One of the great miracles of the Gospels is that the deepest wisdom is contained within the most straightforward kind of storytelling. The reason for this is revealed in Matthew, when, after lamenting the stubbornness of people in certain cities, Christ says, “I thank You, Father, Lord of heaven and earth, because You have hidden these things from the wise and the intelligent and have revealed them to infants; yes, Father, for such was Your gracious will.”

We see in these words Christ’s desire to share his wisdom not with those of worldly status but with the humble of heart. And in his very next statement, Christ reveals the ease with which those who are humble will enter the kingdom of heaven when he says, “Come to Me, all you that are weary and are carrying heavy burdens, and I will give you rest. Take My yoke upon you, and learn from Me; for I am gentle and humble in heart, and you will find rest for your souls. For My yoke is easy, and My burden is light” (11:28-30).

So, we see how humility leads to both wisdom and salvation, and the Gospels show those who discover this way of humility can come from surprising places. In Luke’s account of Christ’s passion, we discover the man who has come to be known as the “good thief.”

Whatever brought him to that moment of being crucified alongside Christ, this man had the wisdom to understand his faults and to understand the difference between himself and God.

After another man being crucified beside them hurled insults at Christ, the good thief rebuked him, saying, “Do you not fear God, since you are under the same sentence of condemnation? And we indeed have been condemned justly, for we are getting what we deserve for our deeds, but this man has done nothing wrong.” Then he said, “Jesus, remember me when You come into Your kingdom.” To this, Christ responded, “Truly I tell you, today you will be with Me in paradise.”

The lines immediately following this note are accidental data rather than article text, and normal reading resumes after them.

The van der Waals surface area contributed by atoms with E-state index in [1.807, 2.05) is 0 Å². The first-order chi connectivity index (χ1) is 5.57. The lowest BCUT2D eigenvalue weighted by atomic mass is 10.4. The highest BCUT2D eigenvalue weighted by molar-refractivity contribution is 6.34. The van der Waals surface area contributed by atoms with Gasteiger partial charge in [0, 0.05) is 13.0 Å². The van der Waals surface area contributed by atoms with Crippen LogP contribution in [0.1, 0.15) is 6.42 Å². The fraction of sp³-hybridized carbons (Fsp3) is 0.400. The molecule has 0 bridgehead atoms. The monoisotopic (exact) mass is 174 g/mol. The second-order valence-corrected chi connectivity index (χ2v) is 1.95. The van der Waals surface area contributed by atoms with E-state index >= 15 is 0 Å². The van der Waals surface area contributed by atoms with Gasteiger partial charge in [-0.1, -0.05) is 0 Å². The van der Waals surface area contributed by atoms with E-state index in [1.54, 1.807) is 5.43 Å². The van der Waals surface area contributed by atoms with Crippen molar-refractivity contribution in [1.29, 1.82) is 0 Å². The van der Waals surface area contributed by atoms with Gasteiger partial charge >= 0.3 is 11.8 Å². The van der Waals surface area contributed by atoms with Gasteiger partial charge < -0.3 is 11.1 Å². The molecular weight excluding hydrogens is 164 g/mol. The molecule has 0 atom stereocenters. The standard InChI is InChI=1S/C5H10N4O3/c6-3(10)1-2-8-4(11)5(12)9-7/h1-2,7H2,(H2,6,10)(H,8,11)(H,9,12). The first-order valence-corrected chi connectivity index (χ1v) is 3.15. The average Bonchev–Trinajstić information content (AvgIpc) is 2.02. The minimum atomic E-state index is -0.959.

In this simple yet profound narrative, Christ reinforces the ease with which the humble of heart will enter his kingdom. We also see how humility led the good thief into the wisdom of Christ because his question to the other criminal being crucified, “Do you not fear God?” foreshadows one of the most complex and misunderstood fruits of Christ’s redemptive sacrifice.

In the days that followed Christ’s crucifixion, the fruits of his sacrifice manifested themselves in his resurrection and his subsequent revelations to the apostles, culminating in the gifts of the Holy Spirit being poured out upon them at Pentecost. Yet, before all of that happened, the good thief preached what is perhaps the most misunderstood of those gifts of the Holy Spirit: the fear of the Lord. It’s a teaching with deep roots in the Hebrew tradition, but the good thief had the wisdom to apply this to Christ on the cross, because it marked a moment when such teachings gained their fullest meaning.

Fear of the Lord is not about being afraid of God; it is about the awe we are to have before God. For those who understand, there has never been a more awe-inspiring life than that of Christ’s. May we all have the humility of the good thief to sit in awe of what Christ endured for us and have the wisdom to understand we are loved by God and welcomed into his kingdom.

For a free copy of The Christophers’ THE GIFT OF RECONCILIATION, write: The Christophers, 5 Hanover Square, New York, NY 10004; or email: . Fr. Dougherty is on the Christophers’ board of directors.

Fr. Ed Dougherty